Study Guide

Henry VI Part 2 Summary

By William Shakespeare

Henry VI Part 2 Summary

Read the full text of Henry VI Part 2 with a side-by-side translation HERE.


At the palace in London, Henry's finally reached an agreement with France. What's that? Not sure why France and England are bickering like cats and dogs? Well, back in Henry VI, Part 1, some French peeps started rebelling against England. They're all, "Why should Henry VI get to rule us over here in France?" If you're not sure what happened with this fight, go back and read Henry VI, Part 1, but come right back.

Done? Now back to the show. When we catch up with the gang in this play, Henry has just decided to marry the beautiful but poor Margaret, and not everyone's ready to make a toast at the wedding, because Margaret has no lands or political advantage to offer. In fact, Henry had to give up two big pieces of land in France in order to get her. That's just unheard of for a king.

Naturally, a bunch of nobles are ticked that the French lands are now gone. Suffolk arranged the whole marriage, so he's on board. In fact, he set up the whole thing to keep his honey (Margaret) close by; yep, we're dealing with a pair of part-time lovers here. Gloucester, however, is ticked. He predicts that this will be the downfall of Henry. Cue the dramatic music.

The nobles argue and take sides. To complicate matters, Cardinal Beaufort hates Gloucester and wants him to give up his position of power. He doesn't like that Gloucester's still "Protector" or guardian of England now that Henry is old enough to rule himself. And did we mention York thinks he should be king? Yep, there's trouble brewing around every corner.

Meanwhile, Gloucester's wife Eleanor has dreams of wearing a crown, too. Her husband flips out when he hears, but she doesn't care. She hires some witches to predict the future for her. They tell her that 1) a duke will depose Henry but die a violent death; 2) Suffolk die by water; 3) Somerset should stay away from castles. Um, okay.

While Eleanor's getting the dish on the future, some guards show up and arrest her. Too bad witchcraft is against the law.

Over at the castle, the treacherous trio (Margaret, Suffolk, and Cardinal Beaufort) is planning Gloucester's takedown. They beg him to give up his power, but he doesn't budge, though he promises that he'll gladly give it up if Henry asks him to. He's bummed at the news of his wife's arrest, and things go from bad to worse when she is publically humiliated and banished. He loves her, but he knows she's broken the law. Then the treacherous trio has Gloucester arrested.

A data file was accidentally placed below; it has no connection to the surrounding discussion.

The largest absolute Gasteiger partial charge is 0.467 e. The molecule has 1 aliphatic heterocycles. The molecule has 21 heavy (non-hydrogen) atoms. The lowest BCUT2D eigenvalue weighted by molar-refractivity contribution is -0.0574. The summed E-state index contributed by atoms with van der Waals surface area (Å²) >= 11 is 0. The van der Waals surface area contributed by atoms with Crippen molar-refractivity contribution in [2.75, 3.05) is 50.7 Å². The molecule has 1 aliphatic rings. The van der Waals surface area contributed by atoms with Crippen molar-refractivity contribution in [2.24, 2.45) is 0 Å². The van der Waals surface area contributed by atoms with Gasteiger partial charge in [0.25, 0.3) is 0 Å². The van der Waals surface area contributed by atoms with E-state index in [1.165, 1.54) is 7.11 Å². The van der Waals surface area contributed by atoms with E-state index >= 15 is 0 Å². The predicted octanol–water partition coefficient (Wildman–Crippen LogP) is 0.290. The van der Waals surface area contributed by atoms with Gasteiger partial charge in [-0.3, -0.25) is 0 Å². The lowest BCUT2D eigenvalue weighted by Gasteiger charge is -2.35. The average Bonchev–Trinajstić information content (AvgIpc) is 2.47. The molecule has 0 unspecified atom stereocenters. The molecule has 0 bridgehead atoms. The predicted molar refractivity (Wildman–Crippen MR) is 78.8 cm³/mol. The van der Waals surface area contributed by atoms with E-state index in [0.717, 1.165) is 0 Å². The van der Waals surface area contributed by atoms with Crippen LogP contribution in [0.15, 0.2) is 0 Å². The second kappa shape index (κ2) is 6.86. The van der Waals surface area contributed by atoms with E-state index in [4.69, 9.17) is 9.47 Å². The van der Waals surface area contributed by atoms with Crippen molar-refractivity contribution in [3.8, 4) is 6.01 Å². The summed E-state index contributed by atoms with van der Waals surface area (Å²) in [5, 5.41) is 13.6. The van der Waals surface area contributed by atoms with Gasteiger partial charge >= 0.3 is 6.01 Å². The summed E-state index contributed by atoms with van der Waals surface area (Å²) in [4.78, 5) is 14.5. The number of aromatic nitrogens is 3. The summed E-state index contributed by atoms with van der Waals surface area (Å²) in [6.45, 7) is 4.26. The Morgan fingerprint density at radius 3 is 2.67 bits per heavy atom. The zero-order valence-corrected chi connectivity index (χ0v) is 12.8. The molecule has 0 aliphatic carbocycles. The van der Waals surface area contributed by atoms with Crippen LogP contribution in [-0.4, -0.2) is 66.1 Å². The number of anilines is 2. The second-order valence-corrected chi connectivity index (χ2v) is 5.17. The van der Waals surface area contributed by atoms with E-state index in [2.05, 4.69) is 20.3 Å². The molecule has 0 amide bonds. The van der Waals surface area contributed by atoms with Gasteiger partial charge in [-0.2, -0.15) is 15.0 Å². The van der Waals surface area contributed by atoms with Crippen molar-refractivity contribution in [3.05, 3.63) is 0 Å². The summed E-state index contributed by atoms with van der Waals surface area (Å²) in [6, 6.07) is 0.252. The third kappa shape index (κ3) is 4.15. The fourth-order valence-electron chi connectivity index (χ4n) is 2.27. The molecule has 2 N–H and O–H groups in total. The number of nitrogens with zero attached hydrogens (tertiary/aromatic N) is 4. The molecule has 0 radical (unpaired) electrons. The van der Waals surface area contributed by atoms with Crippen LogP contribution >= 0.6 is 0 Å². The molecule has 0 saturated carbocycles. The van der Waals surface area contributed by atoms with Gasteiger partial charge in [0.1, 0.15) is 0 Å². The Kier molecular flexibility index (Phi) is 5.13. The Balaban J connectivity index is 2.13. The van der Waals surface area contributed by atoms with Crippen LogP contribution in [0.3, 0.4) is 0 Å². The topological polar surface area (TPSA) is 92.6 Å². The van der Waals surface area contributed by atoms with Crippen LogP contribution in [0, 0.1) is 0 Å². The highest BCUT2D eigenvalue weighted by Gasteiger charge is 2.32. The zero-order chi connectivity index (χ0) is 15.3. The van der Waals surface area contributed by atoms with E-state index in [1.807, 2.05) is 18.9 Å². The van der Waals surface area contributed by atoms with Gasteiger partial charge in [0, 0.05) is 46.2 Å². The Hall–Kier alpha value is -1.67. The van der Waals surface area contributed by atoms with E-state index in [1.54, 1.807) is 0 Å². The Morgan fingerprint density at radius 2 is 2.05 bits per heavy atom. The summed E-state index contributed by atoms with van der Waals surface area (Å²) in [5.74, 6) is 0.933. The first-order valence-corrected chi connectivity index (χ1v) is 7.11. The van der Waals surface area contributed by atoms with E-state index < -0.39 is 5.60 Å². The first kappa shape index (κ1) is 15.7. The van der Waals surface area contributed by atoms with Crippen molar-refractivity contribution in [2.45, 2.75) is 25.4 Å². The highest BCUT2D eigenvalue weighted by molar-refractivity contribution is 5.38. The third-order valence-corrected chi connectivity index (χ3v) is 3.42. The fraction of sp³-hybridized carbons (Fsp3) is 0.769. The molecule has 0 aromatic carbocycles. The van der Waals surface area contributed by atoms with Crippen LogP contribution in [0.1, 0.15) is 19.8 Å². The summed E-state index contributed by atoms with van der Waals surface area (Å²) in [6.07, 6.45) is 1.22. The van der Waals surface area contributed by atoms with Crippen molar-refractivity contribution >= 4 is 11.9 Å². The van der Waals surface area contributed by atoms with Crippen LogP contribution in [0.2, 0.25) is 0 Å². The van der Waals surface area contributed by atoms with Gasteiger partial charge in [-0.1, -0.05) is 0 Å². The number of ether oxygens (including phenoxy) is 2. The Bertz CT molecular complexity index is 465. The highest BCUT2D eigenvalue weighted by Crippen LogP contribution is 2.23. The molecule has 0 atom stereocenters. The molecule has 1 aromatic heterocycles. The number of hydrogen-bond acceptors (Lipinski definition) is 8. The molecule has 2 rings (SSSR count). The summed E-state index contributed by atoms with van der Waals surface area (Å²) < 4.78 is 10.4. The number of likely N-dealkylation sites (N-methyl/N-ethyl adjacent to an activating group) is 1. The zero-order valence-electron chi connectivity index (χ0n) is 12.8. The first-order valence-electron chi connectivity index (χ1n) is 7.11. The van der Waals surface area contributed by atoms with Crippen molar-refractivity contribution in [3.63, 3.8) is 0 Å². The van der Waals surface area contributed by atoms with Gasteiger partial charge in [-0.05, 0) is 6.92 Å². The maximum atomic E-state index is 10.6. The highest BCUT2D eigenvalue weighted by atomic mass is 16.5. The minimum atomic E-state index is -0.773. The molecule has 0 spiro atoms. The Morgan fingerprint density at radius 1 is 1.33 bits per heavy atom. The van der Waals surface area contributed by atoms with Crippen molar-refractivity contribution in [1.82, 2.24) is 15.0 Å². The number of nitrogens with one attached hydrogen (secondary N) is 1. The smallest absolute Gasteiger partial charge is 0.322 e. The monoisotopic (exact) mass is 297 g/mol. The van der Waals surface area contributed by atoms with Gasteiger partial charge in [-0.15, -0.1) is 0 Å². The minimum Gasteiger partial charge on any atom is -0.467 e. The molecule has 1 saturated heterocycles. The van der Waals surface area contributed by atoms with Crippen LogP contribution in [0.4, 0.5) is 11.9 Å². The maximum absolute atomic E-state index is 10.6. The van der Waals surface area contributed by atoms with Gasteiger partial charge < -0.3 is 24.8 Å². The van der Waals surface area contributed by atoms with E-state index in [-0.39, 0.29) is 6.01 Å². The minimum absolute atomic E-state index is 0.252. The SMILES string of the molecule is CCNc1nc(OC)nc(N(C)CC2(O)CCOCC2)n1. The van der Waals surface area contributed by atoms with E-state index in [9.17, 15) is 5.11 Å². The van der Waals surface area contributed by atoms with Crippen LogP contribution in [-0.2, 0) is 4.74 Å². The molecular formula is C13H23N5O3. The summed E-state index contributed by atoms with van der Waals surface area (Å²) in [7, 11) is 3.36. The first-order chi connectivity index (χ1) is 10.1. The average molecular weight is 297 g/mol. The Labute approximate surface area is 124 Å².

The charge? Treason... or whatever else they can think up. They know he's innocent, but they want him to beat it. Henry can't believe his trusted pal has been arrested, and it looks like he's going to get off the hook, so the trio plans Gloucester's murder.

Their plan, however, doesn't work as well as they hoped: Henry figures out that Gloucester's been murdered, and he banishes Suffolk. Beaufort is so guilt-ridden that he gets sick and dies. (Guess he did have a conscience, after all.) Suffolk is beheaded at sea, and his head is sent back to Margaret, who's devastated.

While all this is going down inside the palace, a commoner named Jack Cade is stirring up trouble outside. Here's the backstory: York hired him to cause a rebellion so that he could have a chance to swoop in and become king. Cade's supposed to put the feelers out to see if people believe York's family has a right to rule by pretending to be a member of the York family.

Cade assembles an army and fights for the common folk. Their biggest complaint is about education: they aren't taught how to read and write, but then they get thrown in prison for being illiterate. They don't want to be slaves to the nobles anymore.

The rebellion is gaining steam (and bodies) when Buckingham and Clifford stop it in its tracks with a single rousing speech. Turns out they'll follow anyone who can give a good speech. Cade is deeply hurt by this fickle crowd and runs away. A few days later, he's killed in Iden's garden after challenging him to a fight.

Henry's relieved that the rebels have put a stop to their war, but his troubles are actually just beginning. York storms into St. Albans field with his army, ready to fight Henry for the crown. Henry and Margaret call for backup. The two sides go a few rounds, and York wins. Henry runs away to London to get support from his buddies. The battle might be over, but the war's only just begun.

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